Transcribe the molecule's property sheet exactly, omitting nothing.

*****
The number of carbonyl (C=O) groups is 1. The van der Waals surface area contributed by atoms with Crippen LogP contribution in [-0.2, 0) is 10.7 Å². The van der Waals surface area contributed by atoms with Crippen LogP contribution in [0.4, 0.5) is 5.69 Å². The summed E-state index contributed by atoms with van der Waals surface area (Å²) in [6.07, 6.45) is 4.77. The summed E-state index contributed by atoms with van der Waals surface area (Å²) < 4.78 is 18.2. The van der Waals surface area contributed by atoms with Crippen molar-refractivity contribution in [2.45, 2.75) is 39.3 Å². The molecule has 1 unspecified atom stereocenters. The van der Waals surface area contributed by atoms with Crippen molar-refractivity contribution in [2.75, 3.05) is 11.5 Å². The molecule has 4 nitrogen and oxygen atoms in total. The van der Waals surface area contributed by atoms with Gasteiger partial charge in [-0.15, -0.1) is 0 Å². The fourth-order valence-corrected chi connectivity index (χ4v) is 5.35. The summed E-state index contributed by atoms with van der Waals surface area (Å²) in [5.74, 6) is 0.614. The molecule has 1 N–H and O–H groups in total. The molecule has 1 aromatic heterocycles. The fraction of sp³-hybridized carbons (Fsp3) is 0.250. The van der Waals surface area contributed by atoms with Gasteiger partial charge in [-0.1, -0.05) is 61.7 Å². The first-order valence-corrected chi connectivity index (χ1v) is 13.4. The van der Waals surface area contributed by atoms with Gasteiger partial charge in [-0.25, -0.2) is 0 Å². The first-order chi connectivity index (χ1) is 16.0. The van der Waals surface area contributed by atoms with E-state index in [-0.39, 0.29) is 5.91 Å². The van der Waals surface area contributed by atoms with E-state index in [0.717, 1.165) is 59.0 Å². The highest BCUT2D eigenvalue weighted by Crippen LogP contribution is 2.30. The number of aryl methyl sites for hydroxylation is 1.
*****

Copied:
The number of carbonyl (C=O) groups is 1. The van der Waals surface area contributed by atoms with Crippen LogP contribution in [-0.2, 0) is 10.7 Å². The van der Waals surface area contributed by atoms with Crippen LogP contribution in [0.4, 0.5) is 5.69 Å². The summed E-state index contributed by atoms with van der Waals surface area (Å²) in [6.07, 6.45) is 4.77. The summed E-state index contributed by atoms with van der Waals surface area (Å²) < 4.78 is 18.2. The van der Waals surface area contributed by atoms with Crippen molar-refractivity contribution in [2.45, 2.75) is 39.3 Å². The molecule has 1 unspecified atom stereocenters. The van der Waals surface area contributed by atoms with Crippen molar-refractivity contribution in [2.75, 3.05) is 11.5 Å². The molecule has 4 nitrogen and oxygen atoms in total. The van der Waals surface area contributed by atoms with Gasteiger partial charge in [-0.15, -0.1) is 0 Å². The fourth-order valence-corrected chi connectivity index (χ4v) is 5.35. The summed E-state index contributed by atoms with van der Waals surface area (Å²) in [5.74, 6) is 0.614. The molecule has 1 N–H and O–H groups in total. The molecule has 1 aromatic heterocycles. The fraction of sp³-hybridized carbons (Fsp3) is 0.250. The van der Waals surface area contributed by atoms with Gasteiger partial charge in [-0.1, -0.05) is 61.7 Å². The first-order valence-corrected chi connectivity index (χ1v) is 13.4. The van der Waals surface area contributed by atoms with Gasteiger partial charge in [-0.25, -0.2) is 0 Å². The first-order chi connectivity index (χ1) is 16.0. The van der Waals surface area contributed by atoms with E-state index in [-0.39, 0.29) is 5.91 Å². The van der Waals surface area contributed by atoms with E-state index in [0.717, 1.165) is 59.0 Å². The highest BCUT2D eigenvalue weighted by Crippen LogP contribution is 2.30. The number of aryl methyl sites for hydroxylation is 1.